Many of us choose to go walking for a variety of different reasons; whether it is as a way to calm our mind, collect our thoughts, exercise or leisurely time-out from a busy day. But how many of us actually view walking as an outlet for work?
Dan Pallotta wrote for the Harvard Business Review Blog asserting that ‘When it comes to work, walking can dramatically increase productivity.’ If we have an important meeting or presentation to prepare for we immediately think of being chained to our desk surrounded by papers, emails, laptop and phone – essentially all distractions. However, focusing on this project whilst out for a walk ensures your mind is clear with no such distractions and the result is productivity is hugely increased. The benefits of using walking for work time do not just extend to alone occasions, but could also be effective when your team is stumped over a project and sitting around in a stuffy conference room is not providing the success you need. Furthermore, why keep one-to-one talks with colleagues confined to the office? Having a discussion with an employee over a walk could be the change of scenery you need to remove the rigidity of the conversation and increase their willingness to open up.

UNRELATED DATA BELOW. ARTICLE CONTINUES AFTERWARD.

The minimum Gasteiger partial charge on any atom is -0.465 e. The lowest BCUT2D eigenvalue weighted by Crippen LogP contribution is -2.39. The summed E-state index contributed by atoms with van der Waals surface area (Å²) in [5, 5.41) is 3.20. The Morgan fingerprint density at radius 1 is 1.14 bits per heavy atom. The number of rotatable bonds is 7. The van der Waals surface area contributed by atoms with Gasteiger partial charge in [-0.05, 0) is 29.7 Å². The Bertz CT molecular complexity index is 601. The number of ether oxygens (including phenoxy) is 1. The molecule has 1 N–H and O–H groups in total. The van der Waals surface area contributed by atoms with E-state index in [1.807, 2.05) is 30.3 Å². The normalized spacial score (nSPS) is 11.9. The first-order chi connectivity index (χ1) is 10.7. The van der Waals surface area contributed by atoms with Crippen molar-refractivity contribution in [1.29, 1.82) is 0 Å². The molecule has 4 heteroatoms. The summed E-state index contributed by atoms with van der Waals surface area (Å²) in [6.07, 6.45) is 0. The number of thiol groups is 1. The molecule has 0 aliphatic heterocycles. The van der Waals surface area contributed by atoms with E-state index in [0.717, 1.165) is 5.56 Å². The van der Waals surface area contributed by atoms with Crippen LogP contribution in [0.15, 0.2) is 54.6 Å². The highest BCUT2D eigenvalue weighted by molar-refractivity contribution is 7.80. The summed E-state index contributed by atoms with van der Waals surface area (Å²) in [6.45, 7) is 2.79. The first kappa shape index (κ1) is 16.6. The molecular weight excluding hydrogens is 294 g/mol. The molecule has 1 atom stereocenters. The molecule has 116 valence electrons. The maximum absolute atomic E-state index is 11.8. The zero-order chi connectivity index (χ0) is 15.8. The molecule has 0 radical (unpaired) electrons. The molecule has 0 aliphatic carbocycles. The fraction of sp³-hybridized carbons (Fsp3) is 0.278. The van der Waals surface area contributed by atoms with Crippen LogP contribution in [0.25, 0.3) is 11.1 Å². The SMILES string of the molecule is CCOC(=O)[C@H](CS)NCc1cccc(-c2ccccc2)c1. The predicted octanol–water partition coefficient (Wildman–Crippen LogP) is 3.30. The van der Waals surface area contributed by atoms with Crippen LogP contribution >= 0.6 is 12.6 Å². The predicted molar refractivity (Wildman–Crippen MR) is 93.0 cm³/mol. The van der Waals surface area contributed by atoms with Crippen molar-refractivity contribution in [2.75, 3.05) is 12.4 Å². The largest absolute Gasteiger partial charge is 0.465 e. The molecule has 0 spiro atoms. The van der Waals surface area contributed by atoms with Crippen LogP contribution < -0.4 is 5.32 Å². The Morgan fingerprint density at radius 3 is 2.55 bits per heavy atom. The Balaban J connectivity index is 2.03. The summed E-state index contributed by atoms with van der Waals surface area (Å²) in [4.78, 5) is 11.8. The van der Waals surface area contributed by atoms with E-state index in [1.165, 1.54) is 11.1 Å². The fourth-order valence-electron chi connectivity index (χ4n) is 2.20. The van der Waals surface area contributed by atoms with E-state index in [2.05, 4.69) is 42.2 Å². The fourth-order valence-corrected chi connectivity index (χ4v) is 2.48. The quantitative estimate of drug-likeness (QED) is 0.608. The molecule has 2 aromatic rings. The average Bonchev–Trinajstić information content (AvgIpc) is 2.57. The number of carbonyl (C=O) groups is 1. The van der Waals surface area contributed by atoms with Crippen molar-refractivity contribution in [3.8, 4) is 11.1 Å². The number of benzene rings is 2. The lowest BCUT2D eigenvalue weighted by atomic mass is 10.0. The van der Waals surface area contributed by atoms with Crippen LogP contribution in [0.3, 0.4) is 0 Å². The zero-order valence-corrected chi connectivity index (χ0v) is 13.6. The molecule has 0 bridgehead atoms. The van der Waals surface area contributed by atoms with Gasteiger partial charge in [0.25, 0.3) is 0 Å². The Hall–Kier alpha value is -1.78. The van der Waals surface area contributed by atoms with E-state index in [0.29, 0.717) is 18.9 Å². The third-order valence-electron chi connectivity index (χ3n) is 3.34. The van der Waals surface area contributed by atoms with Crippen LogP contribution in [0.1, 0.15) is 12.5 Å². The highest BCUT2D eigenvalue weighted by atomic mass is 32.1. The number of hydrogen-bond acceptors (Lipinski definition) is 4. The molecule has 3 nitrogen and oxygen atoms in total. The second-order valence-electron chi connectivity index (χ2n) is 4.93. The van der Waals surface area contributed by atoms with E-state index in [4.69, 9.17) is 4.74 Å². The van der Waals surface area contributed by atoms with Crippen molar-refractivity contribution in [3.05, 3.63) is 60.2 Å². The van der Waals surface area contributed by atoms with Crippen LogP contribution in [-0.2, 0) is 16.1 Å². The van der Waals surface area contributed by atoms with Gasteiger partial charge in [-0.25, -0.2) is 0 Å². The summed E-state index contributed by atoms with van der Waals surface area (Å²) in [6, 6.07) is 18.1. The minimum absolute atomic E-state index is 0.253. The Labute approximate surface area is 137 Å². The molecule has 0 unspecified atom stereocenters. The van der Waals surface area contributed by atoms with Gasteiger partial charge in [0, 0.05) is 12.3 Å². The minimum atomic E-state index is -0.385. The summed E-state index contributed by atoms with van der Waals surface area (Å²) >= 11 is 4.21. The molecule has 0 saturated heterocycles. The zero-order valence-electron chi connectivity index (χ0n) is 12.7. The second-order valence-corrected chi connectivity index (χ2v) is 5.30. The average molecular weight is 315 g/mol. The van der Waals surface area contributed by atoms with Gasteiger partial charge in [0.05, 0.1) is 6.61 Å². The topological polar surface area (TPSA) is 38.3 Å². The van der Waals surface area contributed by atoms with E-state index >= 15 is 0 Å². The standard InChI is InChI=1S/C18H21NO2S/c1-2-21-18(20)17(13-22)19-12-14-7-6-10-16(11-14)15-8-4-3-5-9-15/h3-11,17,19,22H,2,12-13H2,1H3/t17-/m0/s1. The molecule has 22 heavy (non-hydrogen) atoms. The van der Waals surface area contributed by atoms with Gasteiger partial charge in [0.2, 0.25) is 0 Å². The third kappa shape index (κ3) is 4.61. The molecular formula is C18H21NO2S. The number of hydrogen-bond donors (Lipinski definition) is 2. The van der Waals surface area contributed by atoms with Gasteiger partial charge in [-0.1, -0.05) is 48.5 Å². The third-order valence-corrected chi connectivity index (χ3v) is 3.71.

We have all hit the creativity wall and sat there staring at our computer screen waiting for inspiration to shine through, and as Cognitive Psychologist Lorenza Colzato discovered, walking could even help with this – ‘people who go for a walk or ride a bike four times a week are able to think more creatively than people who lead a sedentary life.’ Exercise releases endorphins which puts you in a more positive, happy mood to help the creative juices flow!
With spring arriving, we should be making the most of the fresh air and sunshine and using outdoor walks to focus on work. It is important to remember that although we have highlighted how beneficial walking is for work time, it is also just as significant to use exercise as ‘me time’ to refresh and rejuvenate your body and mind.
Will this be a technique you trial? Where do your most productive, creative moments take place?